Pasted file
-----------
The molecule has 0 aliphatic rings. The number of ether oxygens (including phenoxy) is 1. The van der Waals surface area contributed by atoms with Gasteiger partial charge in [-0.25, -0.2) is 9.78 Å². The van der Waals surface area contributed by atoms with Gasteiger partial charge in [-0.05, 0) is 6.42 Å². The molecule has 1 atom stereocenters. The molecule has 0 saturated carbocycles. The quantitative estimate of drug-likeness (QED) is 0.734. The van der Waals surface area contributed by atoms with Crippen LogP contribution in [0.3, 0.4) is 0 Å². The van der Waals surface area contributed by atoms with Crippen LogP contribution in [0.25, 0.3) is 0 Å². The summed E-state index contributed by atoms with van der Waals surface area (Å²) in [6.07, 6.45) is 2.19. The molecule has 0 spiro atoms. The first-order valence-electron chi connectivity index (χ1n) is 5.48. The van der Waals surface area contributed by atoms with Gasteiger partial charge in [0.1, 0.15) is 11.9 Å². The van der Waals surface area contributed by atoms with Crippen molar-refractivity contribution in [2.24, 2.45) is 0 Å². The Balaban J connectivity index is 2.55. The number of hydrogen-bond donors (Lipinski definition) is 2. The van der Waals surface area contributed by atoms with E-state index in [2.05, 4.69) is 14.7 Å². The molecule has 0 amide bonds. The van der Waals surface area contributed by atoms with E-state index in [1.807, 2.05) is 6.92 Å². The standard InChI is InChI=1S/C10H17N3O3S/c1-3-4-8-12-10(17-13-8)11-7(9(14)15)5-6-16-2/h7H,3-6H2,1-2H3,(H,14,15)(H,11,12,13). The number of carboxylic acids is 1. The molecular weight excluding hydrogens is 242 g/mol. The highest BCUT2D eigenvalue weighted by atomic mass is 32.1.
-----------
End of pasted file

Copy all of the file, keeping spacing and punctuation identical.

The molecule has 0 aliphatic rings. The number of ether oxygens (including phenoxy) is 1. The van der Waals surface area contributed by atoms with Gasteiger partial charge in [-0.25, -0.2) is 9.78 Å². The van der Waals surface area contributed by atoms with Gasteiger partial charge in [-0.05, 0) is 6.42 Å². The molecule has 1 atom stereocenters. The molecule has 0 saturated carbocycles. The quantitative estimate of drug-likeness (QED) is 0.734. The van der Waals surface area contributed by atoms with Crippen LogP contribution in [0.3, 0.4) is 0 Å². The van der Waals surface area contributed by atoms with Crippen LogP contribution in [0.25, 0.3) is 0 Å². The summed E-state index contributed by atoms with van der Waals surface area (Å²) in [6.07, 6.45) is 2.19. The molecule has 0 spiro atoms. The first-order valence-electron chi connectivity index (χ1n) is 5.48. The van der Waals surface area contributed by atoms with Gasteiger partial charge in [0.1, 0.15) is 11.9 Å². The van der Waals surface area contributed by atoms with Crippen molar-refractivity contribution in [2.24, 2.45) is 0 Å². The Balaban J connectivity index is 2.55. The number of hydrogen-bond donors (Lipinski definition) is 2. The van der Waals surface area contributed by atoms with E-state index in [2.05, 4.69) is 14.7 Å². The molecule has 0 amide bonds. The van der Waals surface area contributed by atoms with E-state index in [1.807, 2.05) is 6.92 Å². The standard InChI is InChI=1S/C10H17N3O3S/c1-3-4-8-12-10(17-13-8)11-7(9(14)15)5-6-16-2/h7H,3-6H2,1-2H3,(H,14,15)(H,11,12,13). The number of carboxylic acids is 1. The molecular weight excluding hydrogens is 242 g/mol. The highest BCUT2D eigenvalue weighted by atomic mass is 32.1.